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Bohemian Plum Dumplings

Every August, it’s tradition to hunt down some Italian plums and serve up these traditional Czech culinary delights. There’s just something about the warm, sticky potato dumpling teamed with the sweet and buttery topping that burst when you slice through them with a fork. Serve them as a picnic side, a dessert–or, who am I to judge–spoil yourself and eat them as a main course!

Last year, the girls got in on the action and helped Grandma Diane measure out the instant potatoes (we used Hungry Jack); or, you could also use mashed potatoes (I’m just not sure of the ratio since we always do it this way, lol.)

The recipe is really easy to remember, because it’s one of everything: 1 cup of instant potatoes, 1 cup of cold water, 1 tsp. of salt, 1 egg and 1 cup of flour. HOWEVER, you can’t take after me and just throw it into a bowl. There is a trick to making sure they stick together, and that’s letting the water, potatoes and salt set up before adding the egg, then the flour (you want the dough as an end result to be a tad sticky.)

The Italian plums come in and out of season quickly, so if you see them in your local grocery store, make sure to buy those precious, little centerpiece masterpieces in that moment before they become too ripe and mushy to use! We got lucky to find these in September and made them work.

When you serve these, you can stick them in a crock pot to keep them warm. They are meant to be enjoyed with a spoonfuls of butter and then sugar, and/or ground poppyseeds. I pass on the poppyseeds; Jeremy grew up with them and is also a fan of poppyseed kolaches (which works out lovely, and leaves more cherry and rhubarb kolaches for me!)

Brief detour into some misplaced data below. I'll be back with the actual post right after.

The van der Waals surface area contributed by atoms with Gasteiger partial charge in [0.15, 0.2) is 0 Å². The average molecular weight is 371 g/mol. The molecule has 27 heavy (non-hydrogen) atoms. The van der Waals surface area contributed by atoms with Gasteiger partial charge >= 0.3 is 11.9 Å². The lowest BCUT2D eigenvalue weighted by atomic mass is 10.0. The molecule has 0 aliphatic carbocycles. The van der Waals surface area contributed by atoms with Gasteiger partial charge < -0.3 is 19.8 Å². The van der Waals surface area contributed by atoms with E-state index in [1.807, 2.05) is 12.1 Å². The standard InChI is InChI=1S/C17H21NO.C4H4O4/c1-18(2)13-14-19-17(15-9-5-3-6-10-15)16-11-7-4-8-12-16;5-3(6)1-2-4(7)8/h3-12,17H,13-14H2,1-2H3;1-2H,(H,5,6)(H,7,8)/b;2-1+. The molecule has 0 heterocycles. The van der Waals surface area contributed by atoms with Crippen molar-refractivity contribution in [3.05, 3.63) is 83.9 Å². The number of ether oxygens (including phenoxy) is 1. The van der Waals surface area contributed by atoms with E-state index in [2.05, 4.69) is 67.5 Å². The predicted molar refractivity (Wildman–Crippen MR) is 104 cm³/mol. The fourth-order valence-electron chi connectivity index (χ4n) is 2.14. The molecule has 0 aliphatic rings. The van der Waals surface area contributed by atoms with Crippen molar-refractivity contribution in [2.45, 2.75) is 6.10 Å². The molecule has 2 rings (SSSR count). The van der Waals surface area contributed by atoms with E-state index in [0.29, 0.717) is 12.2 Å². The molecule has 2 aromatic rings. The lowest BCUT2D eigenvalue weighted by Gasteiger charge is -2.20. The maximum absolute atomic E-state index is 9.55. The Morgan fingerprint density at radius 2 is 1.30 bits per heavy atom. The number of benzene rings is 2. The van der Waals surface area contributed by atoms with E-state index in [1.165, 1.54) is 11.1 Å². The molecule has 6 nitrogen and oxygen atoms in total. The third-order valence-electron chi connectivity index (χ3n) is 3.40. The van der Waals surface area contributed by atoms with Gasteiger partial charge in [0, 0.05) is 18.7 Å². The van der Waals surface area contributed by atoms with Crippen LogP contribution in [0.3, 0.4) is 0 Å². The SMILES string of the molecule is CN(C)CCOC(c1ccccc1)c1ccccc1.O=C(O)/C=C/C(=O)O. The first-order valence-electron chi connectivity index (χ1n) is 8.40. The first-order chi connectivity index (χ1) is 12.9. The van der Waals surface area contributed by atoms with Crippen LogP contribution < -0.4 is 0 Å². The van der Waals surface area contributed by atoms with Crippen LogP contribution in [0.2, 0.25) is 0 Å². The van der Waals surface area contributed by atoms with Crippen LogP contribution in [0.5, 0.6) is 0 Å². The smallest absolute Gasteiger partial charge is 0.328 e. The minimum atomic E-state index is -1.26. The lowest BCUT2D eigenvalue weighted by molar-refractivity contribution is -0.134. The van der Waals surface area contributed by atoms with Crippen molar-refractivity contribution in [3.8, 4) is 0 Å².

Here is a picture of the poppyseed grinders. These babies have been used a time or two.

The first time I made these on my own they turned into plum dumpling soup because I am impatient and threw all the ingredients together and probably didn’t measure out the potato flakes, making them fall apart. This was not a case of beginners luck, and unlike my first kolaches were actually pretty uneatable. Hey, I’m learning though and have some pretty great teachers when it comes to all the traditional Czech recipes. Jeremy’s grandma Amy taught me how to make kolaches, his mom taught me plum dumplings and my maternal Czech grandma is a master at sauerkraut mixed with traditional dumplings. Let me know if you try them and if anyone has any thoughts about using actual potatoes. My current thought is when something seems so very right, there’s no need to try to unset the balance and goodness. Enjoy!

bohemian plum dumplings

Bohemian Plum Dumplings

Heavenly bursts of sweet, seasonal delights, wrapped in a warm doughy shell, topped with warm butter and sprinkled with cinnamon and sugar


  • Large pot for boiling
  • Knife
  • Strainer
  • Measuring spoons
  • Measuring cups
  • Small glass bowls (3)
  • Large strainer spoon


  • 1 cup instant potatoes
  • 1 cup cold water
  • 1 tsp. salt
  • 1 egg
  • 1 cup flour


  • Rinse 10-12 plums in the strainer.
  • Slice them open, half-way, down the middle and remove the pit.
  • Fill the cavity with a spoonful of sugar and set aside.
  • Mix the instant potatoes, cold water and salt.
  • Once that sets up, mix in the egg.
  • Then, add the cup of flour.
  • Use your hands to roll out the dough into a long, snake-like rope.
  • Slice/section the dough into 10-12 pieces.
  • Flatten each piece into a circle.
  • Place the plum in the center and seal by pinching it closed.
  • Then, gently roll them into a ball.
  • Carefully drop them into boiling water for about 8 minutes (or until they float).
  • Remove with a large strainer spoon.
  • Serve with sides of melted butter, sugar/cinnamon and ground poppyseeds (I'll attach a picture of what the poppyseed grinder looks like.)

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